Tragic Shakespearean: Read at least 5 tragedies (as organised in the First Folio)


Comedic Shakespearean: Read at least 5 comedies (as organised in the First Folio)


Historical Shakespearean: Read at least 5 history plays (as organised in the First Folio)


All-rounder Shakespearean: Read at least 3 plays from each of the tragedies, comedies, and histories (as organised in the First Folio)


Late Shakespearean: Read Pericles, Cymbeline, The Winter’s Tale, and The Tempest


Poetic Shakespearean: Read the 154 sonnets, 2 narrative poems, and the various poems (including “A Lover’s Complaint” and “The Phoenix and the Turtle”)


Theatrical Shakespearean: Attend at least 5 plays (these can be live or recorded performances, e.g. a screening of RSC Live at your local cinema, or watching something from Globe on Screen on your computer)


Cinematic Shakespearean: Watch at least 5 screen adaptations

  • Sarah (West Yorkshire, UK): 5 comedies

Non-Anglophone Shakespearean: Read/watch/engage with at least 5 Shakespeare adaptations in a language other than English (e.g. Kurosawa’s three Shakespearean films)

  • Sarah (West Yorkshire, UK): 3 Kurosawa films;
    at least one screen/stage adaptation from every continent

Performative Shakespearean: Participate in at least 2 Shakespeare adaptations as cast and/or crew


Musical Shakespearean: Engage with 5 Shakespeare-themed concerts (such as this one), operas, ballets, and musicals


Novelistic Shakespearean: Read at least 5 novels based on Shakespeare’s plays and/or life (there’s a list here and here)


Mix-and-match Shakespearean: Participate in any of the above categories (read/watch/listen/perform/play/etc) on at least 5 occasions

 

Introducing: The Tragedy of Macbeth

For this inaugural post about an actual Shakespeare play, I decided to go light and easy, and provide a summary of sorts. There’ll be plenty of time to cover more ground in the future, but for now, here’s a brief overview of the play (contains a couple of spoilers!).

The Tragedy of Macbeth is Shakespeare’s shortest tragedy, and is most commonly dated 1606, making it a Jacobean play. As with all his plays, Macbeth was drawn from other sources, namely Holinshed’s Chronicles of England, Scotland, and Ireland (1587), which detailed a lot of British history. Basically, Shakespeare read the Chronicles and decided to yoink some aspects about Macbeth, the King of Scotland (who reigned between 1040–1057), and make up lots of things along the way to make it a more interesting story. Sounds like (inaccurate) historical (fan)fiction that’s nonetheless entertaining? Yup, Macbeth is exactly that—a Renaissance version of The Tudors or Vikings, if you will.

King James IV of Scotland and I of England. Look at all that gingery goodness!

King James IV of Scotland and I of England. Look at all that gingery goodness!

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Review: As You Like It at The Globe (dir. Blanche McIntyre, 2015)

So it’s been a good fortnight since my last post, but that’s because I’ve travelling a little and was rendered inarticulate by one-too-many food comas. I know I’ve promised a post on Macbeth, and while that’s mostly written, today’s A Spot of Shakespeare will feature a review of the Globe’s thoroughly entertaining production of As You Like It (directed by Blanche McIntyre), which I had the pleasure of seeing while in London.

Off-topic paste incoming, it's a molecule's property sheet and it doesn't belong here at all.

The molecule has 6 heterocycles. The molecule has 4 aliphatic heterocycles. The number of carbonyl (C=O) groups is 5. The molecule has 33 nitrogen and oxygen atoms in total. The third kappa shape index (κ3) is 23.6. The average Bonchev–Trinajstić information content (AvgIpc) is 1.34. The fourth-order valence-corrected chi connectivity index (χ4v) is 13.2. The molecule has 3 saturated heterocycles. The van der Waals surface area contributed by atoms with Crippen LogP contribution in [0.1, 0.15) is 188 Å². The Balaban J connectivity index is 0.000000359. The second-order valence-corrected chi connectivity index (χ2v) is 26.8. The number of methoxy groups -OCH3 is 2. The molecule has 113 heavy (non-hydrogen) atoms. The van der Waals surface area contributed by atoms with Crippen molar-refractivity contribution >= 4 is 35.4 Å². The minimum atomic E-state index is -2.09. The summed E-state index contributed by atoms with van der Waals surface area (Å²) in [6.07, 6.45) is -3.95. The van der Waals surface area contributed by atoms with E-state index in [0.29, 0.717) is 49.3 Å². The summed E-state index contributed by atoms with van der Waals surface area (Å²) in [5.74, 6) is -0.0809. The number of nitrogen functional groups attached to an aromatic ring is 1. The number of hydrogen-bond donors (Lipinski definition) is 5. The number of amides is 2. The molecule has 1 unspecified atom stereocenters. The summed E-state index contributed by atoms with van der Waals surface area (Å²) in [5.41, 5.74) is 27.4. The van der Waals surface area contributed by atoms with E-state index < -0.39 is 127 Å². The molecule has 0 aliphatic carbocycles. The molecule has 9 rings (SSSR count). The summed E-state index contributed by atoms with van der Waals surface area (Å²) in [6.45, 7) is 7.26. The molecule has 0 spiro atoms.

I went to the opening night with my good friend Costy, who, as it happens, has seen a previous production of As You Like It at the Globe (but she preferred this one—I’d like to think her stellar theatre companion had something to do with it). Despite our relatively last-minute booking, we managed to nab two £16 seats near the base of the stage and with a restricted view. Here’s how we experienced the production:

A sold-out opening night.

A sold-out opening night.

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Shakespearean authorship, originality, and theatre practices

I hope you’ve had a good week, and have been throwing around some Shakespeare-related terms like “Renaissance” and “Elizabethan” like celebratory confetti! Today’s post—which is a little on the long side, so feel free to read it with two biscuits instead of one—is about breaking the “Bardolatry Barrier” (formed by idolising the “Bard”, one of Shakespeare’s nicknames) by considering some of the vastly different writing and performance practices during the Renaissance, and lowering him a little on that literary pedestal (not by too much, though—I wouldn’t want to be branded as a dissident and lose my Shakespeare PhD funding!).

bard-fever

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Elizabethan, Jacobean, Renaissance, early modern—what huh when who?

I hope you all had a chance to indulge in some celebratory birthday cake for dear Shakespeare last Thursday—I certainly went for it, and had three servings of cake (I figured it was my duty as a professional Shakespeare fangirl to om nom nom on his behalf). While we’re at it, here’s one of the cakes I had, with some theme-appropriate roses:

Happy birthday, Shakespeare--I'll eat all the cake on your behalf!

Happy birthday, Shakespeare–I’ll eat all the cake on your behalf!

Okay, so those of you non-Shakespeareans who haven’t seen Shakespeare in Love might be thinking, “What’s so special about roses?” Well, first and foremost, I highly recommend you go see the film—the music is sublime, as is Joseph Fiennes in a perpetually half-open shirt.

Will and his quill.

Will and his quill.